OPINION We sat together: elders, youth, workers, students, and folks. We were on our way to a low-paid job, an overpriced university, a pre-gentrified home and a public school. There was laughter and shouts, murmurs and silence. Then suddenly, there were nine heavily armed police officers and fare inspectors walking through the crowded 14 Mission Muni line. One stopped in front of me and my son.Read more »
The U.S. Supreme Court, which has already ruled that corporations can spend all the money they want on political campaigns, dealt another huge blow to democracy in June when it struck down a campaign finance law in Arizona that was designed to level the playing field for candidates running against better-financed opponents.Read more »
The moment has arrived to eliminate the death penalty in California and, for the first time in decades, it is a goal we can accomplish.
My legislation, Senate Bill 490, would close death row and replace the death penalty with life imprisonment without the possibility of parole. Last week it passed its first legislative test by a vote of 5-2 in the Assembly Public Safety Committee.Read more »
Rep. Lynn Woolsey (D-Marin, Sonoma counties) is a rarity on Capitol Hill. She's a lawmaker with guts who speaks from the heart.
Whether focusing on children and seniors at home or the victims of war far away, Woolsey insists on advocating for humane priorities. Several hundred times, she has gone to the House floor to speak out against war. She stands for peace, social justice, human rights, a green future, and so much more.
Last week, after more than 18 years in the U.S. House of Representatives, Woolsey announced that she will not run for reelection next year.Read more »
Four weeks ago, surgeon Dimitry Nikitin walked out of Florida's Orlando Regional Medical Center to his car and was shot dead by a disgruntled patient who then turned his gun on himself and committed suicide. Last September, a doctor at Baltimore's Johns Hopkins was shot and killed by a patient distraught over his mother's terminal diagnosis.Read more »
San Francisco's queer movement isn't what it used to be.
Even the Castro District — once the center of perpetual protests and street organizing, not to mention the Tom Ammiano write-in campaign — bears little resemblance to the neighborhood that used to be considered the gayest in the country. A recent Advocate survey didn't even mention San Francisco in its list of 15 gayest cities.Read more »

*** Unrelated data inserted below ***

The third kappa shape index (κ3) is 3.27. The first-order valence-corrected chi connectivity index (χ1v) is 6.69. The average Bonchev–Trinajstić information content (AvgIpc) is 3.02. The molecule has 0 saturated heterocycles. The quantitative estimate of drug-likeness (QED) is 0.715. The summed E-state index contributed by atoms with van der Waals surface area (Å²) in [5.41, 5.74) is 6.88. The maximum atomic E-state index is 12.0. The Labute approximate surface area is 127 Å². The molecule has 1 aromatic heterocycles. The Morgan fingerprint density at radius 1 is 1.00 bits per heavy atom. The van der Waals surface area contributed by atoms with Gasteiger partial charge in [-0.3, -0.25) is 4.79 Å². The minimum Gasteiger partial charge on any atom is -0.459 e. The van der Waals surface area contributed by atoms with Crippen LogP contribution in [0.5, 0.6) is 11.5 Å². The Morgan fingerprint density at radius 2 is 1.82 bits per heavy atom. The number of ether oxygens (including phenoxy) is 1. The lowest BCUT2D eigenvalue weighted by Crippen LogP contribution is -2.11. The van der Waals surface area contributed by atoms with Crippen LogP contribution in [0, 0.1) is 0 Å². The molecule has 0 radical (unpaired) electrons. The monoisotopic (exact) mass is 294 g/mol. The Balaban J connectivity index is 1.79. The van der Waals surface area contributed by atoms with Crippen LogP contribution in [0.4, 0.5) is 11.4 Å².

On June 7, the San Francisco Board of Supervisors voted 11-0 to reject an appeal of the Treasure Island environmental impact report. The appeal was brought by Arc Ecology and our colleagues the Sierra Club, Golden Gate Audubon Society, Wild Equity, former Sup. Aaron Peskin, and Yerba Buena Island resident Ken Masters.
The board will tell you that the Department of City Planning and the Mayor's Office of Economic and Workforce Development found the appeal lacking in merit.Read more »
OPINION Thanks to a shadowy corporate mortgage recording system, millions of Californians have no idea who owns their home loans.
As we suffer through this recession triggered by reckless subprime lending and Wall Street speculation, our recovery is being held back in part because people are struggling with foreclosures and underwater home values — exacerbated by a lack of mortgage transparency.Read more »
Despite reforms, we have a Police Department that is struggling to overcome credibility and morale problems
06.01.11 - 11:43 am |
By Harry Britt, Matt Gonzalez, and Aaron Peskin
OPINION Given the escalating scandals in the San Francisco Police Department, the time is ripe to appoint a police commissioner who understands the recurring problems and the need for reform.
The supervisors have the opportunity to appoint such a commissioner: David Waggoner. Waggoner's extensive background in policy reform, community policing, and criminal justice issues will be a valuable asset to the commission.Read more »